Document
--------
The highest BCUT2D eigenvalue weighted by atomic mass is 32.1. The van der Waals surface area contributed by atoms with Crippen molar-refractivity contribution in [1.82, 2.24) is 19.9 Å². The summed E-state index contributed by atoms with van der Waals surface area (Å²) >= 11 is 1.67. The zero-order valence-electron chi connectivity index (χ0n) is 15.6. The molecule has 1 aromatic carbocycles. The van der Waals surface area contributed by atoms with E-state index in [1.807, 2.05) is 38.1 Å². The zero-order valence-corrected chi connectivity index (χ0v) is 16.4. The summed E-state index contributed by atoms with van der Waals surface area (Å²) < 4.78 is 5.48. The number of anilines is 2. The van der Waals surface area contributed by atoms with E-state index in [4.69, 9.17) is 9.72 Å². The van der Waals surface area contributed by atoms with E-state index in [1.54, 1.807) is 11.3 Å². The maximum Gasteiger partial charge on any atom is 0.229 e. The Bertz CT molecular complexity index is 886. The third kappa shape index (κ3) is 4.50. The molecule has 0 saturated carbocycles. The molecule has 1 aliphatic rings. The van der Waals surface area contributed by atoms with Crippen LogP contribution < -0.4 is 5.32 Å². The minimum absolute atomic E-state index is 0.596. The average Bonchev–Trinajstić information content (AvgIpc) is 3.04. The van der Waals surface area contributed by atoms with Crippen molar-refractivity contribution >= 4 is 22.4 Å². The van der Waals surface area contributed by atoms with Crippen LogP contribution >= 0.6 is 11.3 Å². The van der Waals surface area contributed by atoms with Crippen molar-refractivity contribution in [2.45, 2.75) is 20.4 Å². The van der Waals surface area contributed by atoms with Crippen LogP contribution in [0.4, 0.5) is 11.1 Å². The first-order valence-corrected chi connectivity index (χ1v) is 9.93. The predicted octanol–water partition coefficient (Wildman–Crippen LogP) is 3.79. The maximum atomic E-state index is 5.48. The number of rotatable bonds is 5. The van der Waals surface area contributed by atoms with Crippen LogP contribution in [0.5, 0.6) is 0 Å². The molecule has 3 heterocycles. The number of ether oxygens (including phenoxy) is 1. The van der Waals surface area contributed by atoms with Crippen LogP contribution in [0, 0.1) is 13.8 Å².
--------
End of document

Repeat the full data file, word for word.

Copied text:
The highest BCUT2D eigenvalue weighted by atomic mass is 32.1. The van der Waals surface area contributed by atoms with Crippen molar-refractivity contribution in [1.82, 2.24) is 19.9 Å². The summed E-state index contributed by atoms with van der Waals surface area (Å²) >= 11 is 1.67. The zero-order valence-electron chi connectivity index (χ0n) is 15.6. The molecule has 1 aromatic carbocycles. The van der Waals surface area contributed by atoms with E-state index in [1.807, 2.05) is 38.1 Å². The zero-order valence-corrected chi connectivity index (χ0v) is 16.4. The summed E-state index contributed by atoms with van der Waals surface area (Å²) < 4.78 is 5.48. The number of anilines is 2. The van der Waals surface area contributed by atoms with E-state index in [4.69, 9.17) is 9.72 Å². The van der Waals surface area contributed by atoms with E-state index in [1.54, 1.807) is 11.3 Å². The maximum Gasteiger partial charge on any atom is 0.229 e. The Bertz CT molecular complexity index is 886. The third kappa shape index (κ3) is 4.50. The molecule has 0 saturated carbocycles. The molecule has 1 aliphatic rings. The van der Waals surface area contributed by atoms with Crippen LogP contribution < -0.4 is 5.32 Å². The minimum absolute atomic E-state index is 0.596. The average Bonchev–Trinajstić information content (AvgIpc) is 3.04. The van der Waals surface area contributed by atoms with Crippen molar-refractivity contribution >= 4 is 22.4 Å². The van der Waals surface area contributed by atoms with Crippen LogP contribution >= 0.6 is 11.3 Å². The van der Waals surface area contributed by atoms with Crippen molar-refractivity contribution in [2.45, 2.75) is 20.4 Å². The van der Waals surface area contributed by atoms with Crippen LogP contribution in [0.4, 0.5) is 11.1 Å². The first-order valence-corrected chi connectivity index (χ1v) is 9.93. The predicted octanol–water partition coefficient (Wildman–Crippen LogP) is 3.79. The maximum atomic E-state index is 5.48. The number of rotatable bonds is 5. The van der Waals surface area contributed by atoms with Crippen LogP contribution in [0.5, 0.6) is 0 Å². The molecule has 3 heterocycles. The number of ether oxygens (including phenoxy) is 1. The van der Waals surface area contributed by atoms with Crippen LogP contribution in [0, 0.1) is 13.8 Å².